Lucky us!

Whilst we didn't have Toby Shellard from The Macallan or Artisan's Gerard Coleman on hand to guide us, we did have the lovely Ingrid Thorpe (a bit of a whisky aficionado, or should that be addict?) and the handsome Mauricio Samayoa.

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First of all, they explained why The Macallan and Artisan du Chocolat had teamed up in this way.

The Macallan are, so we were told, very particular about sourcing their barley and their wood. Very particular indeed. They believe that wood accounts for much of the flavour in a finished whisky and claim to spend 40% more on their barrels than any other whisky brand. Their "Master of Wood", George Espie, is responsible for sourcing and maintaining these barrels and The Macallan are known for their use of sherry oak barrels (barrels formerly used for Oloroso sherry).

They also have the smallest stills in Speyside – they refer to them as their "curiously small stills". They take only 16% of the new make spirit, what they call "the best cut", which is then transferred into wooden barrels for maturation into whisky.

Ingrid explains how The Macallan felt that Artisan du Chocolat's Gerard Coleman showed the same commitment to careful sourcing in the chocolate world and hence approached him for his suggestions about pairing his chocolate with their whiskies.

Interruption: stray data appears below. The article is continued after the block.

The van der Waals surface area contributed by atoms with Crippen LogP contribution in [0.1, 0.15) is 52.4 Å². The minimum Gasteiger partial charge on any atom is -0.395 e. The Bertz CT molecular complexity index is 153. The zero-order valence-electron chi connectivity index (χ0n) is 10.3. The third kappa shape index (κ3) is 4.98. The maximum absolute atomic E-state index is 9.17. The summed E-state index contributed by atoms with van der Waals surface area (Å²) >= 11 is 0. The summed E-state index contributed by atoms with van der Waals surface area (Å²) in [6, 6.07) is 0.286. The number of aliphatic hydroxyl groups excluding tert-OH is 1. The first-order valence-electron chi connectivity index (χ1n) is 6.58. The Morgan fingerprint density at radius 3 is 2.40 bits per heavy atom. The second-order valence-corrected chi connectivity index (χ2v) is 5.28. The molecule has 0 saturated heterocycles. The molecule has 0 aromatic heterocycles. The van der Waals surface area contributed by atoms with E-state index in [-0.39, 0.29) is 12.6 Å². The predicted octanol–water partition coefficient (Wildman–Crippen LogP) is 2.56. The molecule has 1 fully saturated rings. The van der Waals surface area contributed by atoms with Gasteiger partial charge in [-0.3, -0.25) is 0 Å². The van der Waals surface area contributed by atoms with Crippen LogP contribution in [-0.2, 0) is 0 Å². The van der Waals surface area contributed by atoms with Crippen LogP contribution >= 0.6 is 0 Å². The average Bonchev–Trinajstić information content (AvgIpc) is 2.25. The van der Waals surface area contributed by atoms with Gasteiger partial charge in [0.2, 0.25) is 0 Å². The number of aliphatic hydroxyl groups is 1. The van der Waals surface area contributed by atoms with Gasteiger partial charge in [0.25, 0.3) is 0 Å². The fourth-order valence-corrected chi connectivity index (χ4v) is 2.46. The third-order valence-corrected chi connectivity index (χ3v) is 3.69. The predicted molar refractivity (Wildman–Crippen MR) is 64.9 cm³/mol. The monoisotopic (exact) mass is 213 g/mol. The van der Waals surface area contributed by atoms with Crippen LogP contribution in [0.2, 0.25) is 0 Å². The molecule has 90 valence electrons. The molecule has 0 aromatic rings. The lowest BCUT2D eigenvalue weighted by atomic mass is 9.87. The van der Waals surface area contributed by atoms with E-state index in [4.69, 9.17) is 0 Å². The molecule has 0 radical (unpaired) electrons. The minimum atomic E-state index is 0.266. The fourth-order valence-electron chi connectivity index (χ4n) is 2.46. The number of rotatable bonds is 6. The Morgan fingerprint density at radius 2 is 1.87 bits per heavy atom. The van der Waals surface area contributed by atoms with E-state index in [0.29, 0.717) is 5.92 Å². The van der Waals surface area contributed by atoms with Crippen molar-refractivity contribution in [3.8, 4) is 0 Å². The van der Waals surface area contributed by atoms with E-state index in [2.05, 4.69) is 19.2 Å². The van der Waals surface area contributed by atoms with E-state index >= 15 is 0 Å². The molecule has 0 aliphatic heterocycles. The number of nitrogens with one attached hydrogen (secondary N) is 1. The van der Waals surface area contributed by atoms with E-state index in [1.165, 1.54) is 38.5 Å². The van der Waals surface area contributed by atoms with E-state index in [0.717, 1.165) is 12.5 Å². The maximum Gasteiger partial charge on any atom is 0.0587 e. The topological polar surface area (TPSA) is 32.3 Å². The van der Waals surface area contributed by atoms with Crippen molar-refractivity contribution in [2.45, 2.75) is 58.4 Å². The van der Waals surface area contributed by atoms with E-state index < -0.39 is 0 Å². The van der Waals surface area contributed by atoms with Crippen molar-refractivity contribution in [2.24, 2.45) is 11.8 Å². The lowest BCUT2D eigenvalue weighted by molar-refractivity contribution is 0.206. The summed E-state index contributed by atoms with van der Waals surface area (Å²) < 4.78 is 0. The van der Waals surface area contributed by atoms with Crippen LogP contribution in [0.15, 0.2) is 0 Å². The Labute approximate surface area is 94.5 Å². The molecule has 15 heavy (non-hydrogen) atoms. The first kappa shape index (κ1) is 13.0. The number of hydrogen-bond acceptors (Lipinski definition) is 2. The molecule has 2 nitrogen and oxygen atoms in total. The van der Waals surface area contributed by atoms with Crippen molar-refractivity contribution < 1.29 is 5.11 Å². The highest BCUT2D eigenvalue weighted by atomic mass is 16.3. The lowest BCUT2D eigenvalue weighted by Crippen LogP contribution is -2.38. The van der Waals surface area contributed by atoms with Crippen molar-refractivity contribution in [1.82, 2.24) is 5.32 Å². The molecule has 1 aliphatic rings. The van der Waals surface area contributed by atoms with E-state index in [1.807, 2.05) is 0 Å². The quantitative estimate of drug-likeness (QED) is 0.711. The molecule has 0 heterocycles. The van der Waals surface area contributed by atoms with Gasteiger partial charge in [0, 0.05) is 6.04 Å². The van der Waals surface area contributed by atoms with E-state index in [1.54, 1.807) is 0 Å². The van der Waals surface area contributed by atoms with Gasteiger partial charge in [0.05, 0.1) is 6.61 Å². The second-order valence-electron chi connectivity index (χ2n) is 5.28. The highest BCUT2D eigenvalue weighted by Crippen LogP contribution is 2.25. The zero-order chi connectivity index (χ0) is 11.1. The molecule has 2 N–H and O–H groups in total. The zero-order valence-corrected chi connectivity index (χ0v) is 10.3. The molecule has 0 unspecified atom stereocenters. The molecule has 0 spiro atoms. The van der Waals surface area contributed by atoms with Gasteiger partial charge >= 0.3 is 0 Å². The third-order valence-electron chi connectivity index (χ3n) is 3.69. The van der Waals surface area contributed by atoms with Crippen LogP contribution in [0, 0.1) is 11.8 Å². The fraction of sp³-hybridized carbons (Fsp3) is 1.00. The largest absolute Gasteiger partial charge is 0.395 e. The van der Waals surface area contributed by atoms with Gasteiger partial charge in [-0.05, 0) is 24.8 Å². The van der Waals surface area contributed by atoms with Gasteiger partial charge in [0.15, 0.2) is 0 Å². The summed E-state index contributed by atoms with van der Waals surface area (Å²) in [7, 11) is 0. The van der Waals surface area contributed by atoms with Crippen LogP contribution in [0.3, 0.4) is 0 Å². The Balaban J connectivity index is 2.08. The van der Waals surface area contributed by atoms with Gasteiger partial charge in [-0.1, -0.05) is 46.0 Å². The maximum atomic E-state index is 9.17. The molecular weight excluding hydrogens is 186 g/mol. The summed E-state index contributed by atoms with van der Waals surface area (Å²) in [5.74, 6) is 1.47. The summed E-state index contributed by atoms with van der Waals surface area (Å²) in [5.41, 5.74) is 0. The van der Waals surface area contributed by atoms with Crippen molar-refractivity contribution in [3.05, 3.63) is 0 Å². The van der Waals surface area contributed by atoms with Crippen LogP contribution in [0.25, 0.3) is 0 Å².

The first whisky we try is the 15 Years Old Fine Oak. It's triple cask matured in both Spanish and American oak.

"Why is it relevant that the oak is American?" I ask.

Apparently, because of our changeable seasons in Europe, the rings in our oak are also more variable and the wood itself is more porous. American oak is grown in regions with a more consistent climate which results in a more even, less porous wood.

Ingrid also explains that, when making barrels for sherry, in Europe, the inside is only very lightly charred. When making barrels for American bourbon, the insides of the barrels are charred much more heavily. This caramelises more of the sugars naturally present in the wood and has a resulting impact on the flavours of drinks matured in the barrels.

Fine Oak is matured in both the Spanish sherry and American bourbon barrels. Every barrel imparts subtly different flavour characteristics to the whisky. Balancing which barrels to use and for how long is all part of Bob Delgarno's job, as The Macallan's whisky maker, he is responsible for ensuring a consistent quality and character for the whisky year after year.

This particular whisky is popular with women drinkers who like the light, vanilla and citrus notes.

Pete nods in appreciation. I think it tastes like eating garden.

We try the whisky with three Artisan bars – Jamaican Milk, Ginger and Lemongrass (milk) and Orchid and Orange Blossom (dark).

For me the Jamaican Milk brings out the sweetness in the whisky and balances the smokiness. The Ginger and Lemongrass, unsurprisingly, brings out the citrus notes. And, oddly, the Orchid and Orange Blossom draws out some hidden spiciness and makes the whisky taste like chilli! On it's own, I like the Orchid and Orange Blossom chocolate a lot but with the whisky, it doesn't work at all for me.

Pete also thinks the Jamaican Milk is the best match as it allows the whisky to retain it's original character most faithfully.

Next, we try 12 Years Old Sherry Oak.

This is a much darker spirit, aged solely in casks from Jerez in Northern Spain.